The CHWs intervention were designed to promote BP control mainly for hypertensive patients and those with CVD risks but also targeted prevention of high BP in healthy individuals. The interventions were either home based or community based with an exception of one study,51 which incorporated the use of CHWs in the primary health clinic to assist nurses in the management of hypertension.

The content of the activities implemented by the CHWs during the interventions was similar across many of the studies. In addition to the screening or monitoring of hypertension through BP measurements and audits which was the main outcome measure in this review, the CHW were also involved in other activities geared to the management and control of hypertension. First, the major activity in the CHW interventions as outlined in table 1 was health promotion through home-based health education and lifestyle counselling22 52–55 57 58 60 and community level behaviour change communication.50 56 61 62 Health education included teaching about hypertension, motivation to engage in care and support for healthy lifestyle change such as reduction in salt intake. Second, in one of the studies59 CHW were involved in CVD risk assessment using a mobile tablet-based CVD risk assessment tool. Third, in addition to the health education and BP monitoring, one trial incorporated physical activity component of 60 min of heart exercise three times a week for a period of 3 months.62 Fourth, the CHWs provided follow-up for hypertensive patients and supported patients by monitoring treatment adherence in one of the trials.53 Finally, in some studies CHWs were used as mediators between patients and the healthcare system by providing referral and encouraging linkage to care for those requiring hypertensive treatment.55 59 61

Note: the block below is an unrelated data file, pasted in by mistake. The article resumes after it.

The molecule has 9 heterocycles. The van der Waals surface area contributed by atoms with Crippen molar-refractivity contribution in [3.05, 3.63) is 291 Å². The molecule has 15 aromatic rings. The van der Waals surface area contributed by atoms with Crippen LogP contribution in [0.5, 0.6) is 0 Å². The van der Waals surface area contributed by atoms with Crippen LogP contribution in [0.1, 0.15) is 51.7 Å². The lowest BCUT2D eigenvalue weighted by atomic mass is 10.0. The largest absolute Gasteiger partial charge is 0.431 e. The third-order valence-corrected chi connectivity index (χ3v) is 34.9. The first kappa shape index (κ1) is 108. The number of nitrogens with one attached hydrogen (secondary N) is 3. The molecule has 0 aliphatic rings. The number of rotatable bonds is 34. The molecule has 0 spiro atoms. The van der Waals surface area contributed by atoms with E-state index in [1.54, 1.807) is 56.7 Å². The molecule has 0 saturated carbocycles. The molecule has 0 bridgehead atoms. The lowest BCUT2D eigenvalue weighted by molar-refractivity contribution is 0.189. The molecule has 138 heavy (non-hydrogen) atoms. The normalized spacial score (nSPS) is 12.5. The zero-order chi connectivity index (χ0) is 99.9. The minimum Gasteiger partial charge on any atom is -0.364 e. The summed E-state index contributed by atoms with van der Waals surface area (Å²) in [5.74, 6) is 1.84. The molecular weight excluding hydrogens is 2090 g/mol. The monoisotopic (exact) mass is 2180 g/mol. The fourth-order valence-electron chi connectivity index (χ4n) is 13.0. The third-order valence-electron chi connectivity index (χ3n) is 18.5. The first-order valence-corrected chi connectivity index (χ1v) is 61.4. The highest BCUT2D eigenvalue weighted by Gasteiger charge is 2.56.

Outcomes and main findings of the studies

The outcomes for the CHWs interventions were different for various studies as shown in table 1. The reported primary outcome in most of the studies22 50 52–55 57 58 was changes in mean systolic BP (SBP) while other studies51 56 59 61 reported proportion of participants with controlled BP (SBP <140 mm Hg and diastolic BP (DBP) <90 mm Hg) as a primary outcome. There was significant reduction in the mean SBP in seven studies22 50 52 54 57 58 60 while in two of the studies53 55 the reduction in mean SBP was insignificant. Two of the RCTs reported a reduction in the usual rise in BP with age among children and young adults54 and normotensive adults in the general population.58 Similarly, three studies56 57 61 reported significant improvement in the proportion of participants with controlled BP as result of the CHW interventions while three other studies51 55 59 did not find any significant improvement in the BP control for participants. It is notable that even for studies which reported negative results in the control of BP, there were positive effect on linkage to care,55 59 treatment adherence51 53 and inter-heart risk score.53 In other studies there was improvement in the primary outcome of mean change in Framingham risk score,62 and reduction in the proportion of patients with moderate or high CVD risk level.51

Other outcomes reported in the studies were changes in DBP,55–57 60 changes in urinary sodium,50 proportion of the population with undiagnosed hypertension, proportions who had their BP measured and those retained in care among the diagnosed hypertensive patients,51 as well as difference in the proportion of patients on hypertension treatment.51 59 In one RCT that had participants with at least one CVD risk factor, FBS among diabetes patients and mean number of daily cigarettes among smokers were reported as primary outcomes in addition to change in SBP.52 In this study, CHWs interventions had a positive effect on SBP but had inconclusive effect on FBS and mean number of cigarettes smoked.52

Outcomes trends in relation to the implementation strategy of the CHW intervention

Studies whose CHW intervention focused on community-based/home-based behavioural change communication22 50 52 54 57 58 60 had significant reduction in SBP and significant improvement in the proportion of participants with controlled BP.56 57 61 On the other hand, interventions that focused on the role of CHW as mediators between patient and healthcare system through referral, linkage to care and monitoring drug adherence51 53 55 59 did not have significant impact on BP control.